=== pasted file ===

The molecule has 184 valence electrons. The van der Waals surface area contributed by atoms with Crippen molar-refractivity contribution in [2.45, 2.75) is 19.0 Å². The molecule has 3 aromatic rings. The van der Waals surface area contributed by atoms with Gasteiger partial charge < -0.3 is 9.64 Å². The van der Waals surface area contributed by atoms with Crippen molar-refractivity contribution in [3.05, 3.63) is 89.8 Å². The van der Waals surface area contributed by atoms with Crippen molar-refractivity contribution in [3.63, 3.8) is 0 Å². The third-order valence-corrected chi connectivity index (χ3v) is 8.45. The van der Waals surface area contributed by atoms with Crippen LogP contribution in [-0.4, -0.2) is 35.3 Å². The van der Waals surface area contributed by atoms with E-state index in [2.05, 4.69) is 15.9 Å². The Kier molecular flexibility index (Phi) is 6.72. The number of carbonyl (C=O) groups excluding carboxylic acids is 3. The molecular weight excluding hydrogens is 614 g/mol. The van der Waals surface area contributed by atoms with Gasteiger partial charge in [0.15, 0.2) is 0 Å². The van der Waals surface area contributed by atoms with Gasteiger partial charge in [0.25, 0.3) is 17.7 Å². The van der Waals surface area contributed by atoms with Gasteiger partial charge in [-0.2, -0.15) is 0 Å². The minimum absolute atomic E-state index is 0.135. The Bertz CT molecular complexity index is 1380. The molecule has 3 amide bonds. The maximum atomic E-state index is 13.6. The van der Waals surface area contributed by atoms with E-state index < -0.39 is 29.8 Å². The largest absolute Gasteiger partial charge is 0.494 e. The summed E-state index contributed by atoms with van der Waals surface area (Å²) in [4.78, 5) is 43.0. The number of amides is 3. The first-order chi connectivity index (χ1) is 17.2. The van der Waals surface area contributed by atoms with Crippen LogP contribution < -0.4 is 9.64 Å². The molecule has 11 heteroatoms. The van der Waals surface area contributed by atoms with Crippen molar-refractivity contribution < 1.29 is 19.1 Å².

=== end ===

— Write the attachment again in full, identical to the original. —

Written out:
The molecule has 184 valence electrons. The van der Waals surface area contributed by atoms with Crippen molar-refractivity contribution in [2.45, 2.75) is 19.0 Å². The molecule has 3 aromatic rings. The van der Waals surface area contributed by atoms with Gasteiger partial charge < -0.3 is 9.64 Å². The van der Waals surface area contributed by atoms with Crippen molar-refractivity contribution in [3.05, 3.63) is 89.8 Å². The van der Waals surface area contributed by atoms with Crippen molar-refractivity contribution in [3.63, 3.8) is 0 Å². The third-order valence-corrected chi connectivity index (χ3v) is 8.45. The van der Waals surface area contributed by atoms with Crippen LogP contribution in [-0.4, -0.2) is 35.3 Å². The van der Waals surface area contributed by atoms with E-state index in [2.05, 4.69) is 15.9 Å². The Kier molecular flexibility index (Phi) is 6.72. The number of carbonyl (C=O) groups excluding carboxylic acids is 3. The molecular weight excluding hydrogens is 614 g/mol. The van der Waals surface area contributed by atoms with Gasteiger partial charge in [0.15, 0.2) is 0 Å². The van der Waals surface area contributed by atoms with Gasteiger partial charge in [0.25, 0.3) is 17.7 Å². The van der Waals surface area contributed by atoms with Gasteiger partial charge in [-0.2, -0.15) is 0 Å². The minimum absolute atomic E-state index is 0.135. The Bertz CT molecular complexity index is 1380. The molecule has 3 amide bonds. The maximum atomic E-state index is 13.6. The van der Waals surface area contributed by atoms with E-state index < -0.39 is 29.8 Å². The largest absolute Gasteiger partial charge is 0.494 e. The summed E-state index contributed by atoms with van der Waals surface area (Å²) in [4.78, 5) is 43.0. The number of amides is 3. The first-order chi connectivity index (χ1) is 17.2. The van der Waals surface area contributed by atoms with Crippen LogP contribution < -0.4 is 9.64 Å². The molecule has 11 heteroatoms. The van der Waals surface area contributed by atoms with Crippen molar-refractivity contribution < 1.29 is 19.1 Å².